Epilepsy and interictal epileptiform activity in patients with autism spectrum disorders

Epilepsy Behav. 2019 Mar:92:45-52. doi: 10.1016/j.yebeh.2018.12.011. Epub 2019 Jan 3.


Purpose: The purpose of this study was to determine the prevalence of epilepsy and subclinical epileptiform abnormalities in children with autism spectrum disorder (ASD), and to investigate its effects on core autistic symptoms and adaptive behavior skills.

Methods: Patients with diagnosis of ASD who met full criteria on Autism Diagnostic Interview-Revised (ADI-R) were included in the study. Adaptive behavior skills were assessed by Vineland Adaptive Behavior Scale-II (VABS-II). Clinical assessment for epilepsy and video electroencephalography (EEG) (v-EEG) examinations during wakefulness and/or sleep were prospectively performed in all patients.

Results: A total of 112 patients with diagnosis of ASD of mean age 6.58 ± 3.72 were included in the study. Based on clinical and v-EEG assessments, three groups of patients were defined: 1) patients with epilepsy (n = 17; 15.2%); 2) patients with epileptiform discharges in absence of clinical seizures (n = 14; 12.5%); 3) patients without epilepsy and without epileptiform discharges (n = 81; 72.3%). There were no significant differences between three groups of patients on ADI-R subscores. Speech development was also not significantly related to epilepsy. There was a slight tendency of the VABS-II motor skills score to be higher in the group of patients with autism without clinical diagnosis of epilepsy and without subclinical epileptiform discharges (p < 0.05) in comparison with the two other groups. According to this tendency, we might claim that patients with higher scores on motor skills could have 0.88 times lower odds for having epileptiform EEG activity.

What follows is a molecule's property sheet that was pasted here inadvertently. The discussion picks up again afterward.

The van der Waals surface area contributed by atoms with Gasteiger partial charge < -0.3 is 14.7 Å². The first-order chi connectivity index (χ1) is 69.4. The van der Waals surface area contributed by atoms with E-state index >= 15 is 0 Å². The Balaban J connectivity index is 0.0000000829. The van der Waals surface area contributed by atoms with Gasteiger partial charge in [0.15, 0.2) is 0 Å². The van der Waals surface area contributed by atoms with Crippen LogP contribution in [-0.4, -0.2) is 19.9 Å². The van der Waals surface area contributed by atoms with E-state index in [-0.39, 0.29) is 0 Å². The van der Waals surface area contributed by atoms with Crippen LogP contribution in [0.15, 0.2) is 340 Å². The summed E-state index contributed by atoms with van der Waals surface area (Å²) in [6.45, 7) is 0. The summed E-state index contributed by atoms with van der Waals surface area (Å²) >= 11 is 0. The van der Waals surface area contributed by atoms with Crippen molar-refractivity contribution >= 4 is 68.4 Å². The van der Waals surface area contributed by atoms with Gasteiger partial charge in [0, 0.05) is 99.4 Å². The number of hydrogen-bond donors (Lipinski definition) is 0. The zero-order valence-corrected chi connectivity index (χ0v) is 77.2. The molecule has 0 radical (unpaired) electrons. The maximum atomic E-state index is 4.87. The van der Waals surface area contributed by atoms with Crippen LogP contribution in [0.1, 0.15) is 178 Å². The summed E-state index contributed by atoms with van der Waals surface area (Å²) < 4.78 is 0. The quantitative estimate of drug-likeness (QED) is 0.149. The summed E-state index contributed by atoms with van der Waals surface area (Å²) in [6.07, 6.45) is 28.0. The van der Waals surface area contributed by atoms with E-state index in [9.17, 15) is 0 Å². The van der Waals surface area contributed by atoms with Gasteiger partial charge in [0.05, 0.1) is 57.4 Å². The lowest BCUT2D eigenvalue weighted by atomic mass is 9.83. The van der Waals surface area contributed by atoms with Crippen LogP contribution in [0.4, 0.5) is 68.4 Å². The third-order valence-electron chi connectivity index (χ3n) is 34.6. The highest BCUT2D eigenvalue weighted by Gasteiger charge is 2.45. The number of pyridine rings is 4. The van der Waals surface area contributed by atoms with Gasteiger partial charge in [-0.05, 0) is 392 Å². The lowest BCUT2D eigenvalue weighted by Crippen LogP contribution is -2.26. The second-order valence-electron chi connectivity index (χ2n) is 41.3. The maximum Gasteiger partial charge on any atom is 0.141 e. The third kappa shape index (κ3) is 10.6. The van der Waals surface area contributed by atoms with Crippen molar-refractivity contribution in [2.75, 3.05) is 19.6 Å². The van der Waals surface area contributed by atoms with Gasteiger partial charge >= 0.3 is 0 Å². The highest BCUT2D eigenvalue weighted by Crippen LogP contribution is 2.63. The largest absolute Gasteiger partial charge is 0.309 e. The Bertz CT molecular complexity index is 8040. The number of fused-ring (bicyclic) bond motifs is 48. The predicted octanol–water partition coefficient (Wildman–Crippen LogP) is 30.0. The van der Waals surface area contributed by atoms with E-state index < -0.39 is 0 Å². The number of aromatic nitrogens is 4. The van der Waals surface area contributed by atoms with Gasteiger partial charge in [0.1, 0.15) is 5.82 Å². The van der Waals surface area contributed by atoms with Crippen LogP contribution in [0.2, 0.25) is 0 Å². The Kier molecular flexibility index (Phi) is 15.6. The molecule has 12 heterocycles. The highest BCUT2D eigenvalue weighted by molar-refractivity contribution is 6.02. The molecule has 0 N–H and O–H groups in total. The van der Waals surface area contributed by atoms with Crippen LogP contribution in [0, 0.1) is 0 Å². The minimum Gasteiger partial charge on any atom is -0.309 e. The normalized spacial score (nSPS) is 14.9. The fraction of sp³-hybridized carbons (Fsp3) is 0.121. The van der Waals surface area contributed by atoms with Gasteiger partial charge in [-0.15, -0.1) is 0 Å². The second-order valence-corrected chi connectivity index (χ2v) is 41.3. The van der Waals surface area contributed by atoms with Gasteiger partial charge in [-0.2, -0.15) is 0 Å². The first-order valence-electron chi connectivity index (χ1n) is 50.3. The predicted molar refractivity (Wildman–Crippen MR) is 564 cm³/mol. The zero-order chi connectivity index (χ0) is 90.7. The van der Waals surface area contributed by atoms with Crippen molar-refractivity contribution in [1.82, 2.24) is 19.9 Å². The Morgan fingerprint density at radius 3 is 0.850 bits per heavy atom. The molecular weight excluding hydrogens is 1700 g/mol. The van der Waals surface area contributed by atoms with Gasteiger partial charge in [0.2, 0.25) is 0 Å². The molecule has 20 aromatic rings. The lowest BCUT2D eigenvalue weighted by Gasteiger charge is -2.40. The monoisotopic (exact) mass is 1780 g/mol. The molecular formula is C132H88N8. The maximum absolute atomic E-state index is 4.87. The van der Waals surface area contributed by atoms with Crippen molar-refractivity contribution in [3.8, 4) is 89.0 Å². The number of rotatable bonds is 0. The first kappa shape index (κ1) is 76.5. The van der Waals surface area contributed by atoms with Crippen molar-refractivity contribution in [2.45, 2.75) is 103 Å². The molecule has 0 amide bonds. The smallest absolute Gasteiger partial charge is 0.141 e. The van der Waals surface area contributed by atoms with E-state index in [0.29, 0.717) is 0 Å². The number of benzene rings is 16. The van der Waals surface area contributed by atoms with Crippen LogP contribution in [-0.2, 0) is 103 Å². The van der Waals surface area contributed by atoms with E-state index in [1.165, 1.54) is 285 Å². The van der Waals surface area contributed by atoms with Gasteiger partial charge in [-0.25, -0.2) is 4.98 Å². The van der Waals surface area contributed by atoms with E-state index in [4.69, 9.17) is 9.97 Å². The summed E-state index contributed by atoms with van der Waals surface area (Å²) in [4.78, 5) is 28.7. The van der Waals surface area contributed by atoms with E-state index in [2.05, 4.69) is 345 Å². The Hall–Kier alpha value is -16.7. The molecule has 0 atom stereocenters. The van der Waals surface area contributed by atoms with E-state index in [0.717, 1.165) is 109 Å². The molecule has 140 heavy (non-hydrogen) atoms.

Conclusions: According to our results, we were not able to detect differences in the ADI-R between the three populations with ASD, all with unknown etiology. Epilepsy, as well as subclinical epileptic discharges, showed small effects on Motor Skills in patients with autism, and had no effect on adaptive behavior Communication/Socialization/Daily Living Skills.

Keywords: Adaptive behavior; Autism spectrum disorders; EEG; Epilepsy; Epileptic discharges.

MeSH terms

  • Adaptation, Psychological / physiology
  • Adolescent
  • Autism Spectrum Disorder / diagnosis
  • Autism Spectrum Disorder / epidemiology
  • Autism Spectrum Disorder / physiopathology*
  • Child
  • Child, Preschool
  • Electroencephalography / methods
  • Epilepsy / diagnosis
  • Epilepsy / epidemiology
  • Epilepsy / physiopathology*
  • Female
  • Humans
  • Male
  • Motor Skills / physiology
  • Prospective Studies
  • Seizures / diagnosis
  • Seizures / epidemiology
  • Seizures / physiopathology*
  • Sleep / physiology
  • Socialization
  • Wakefulness / physiology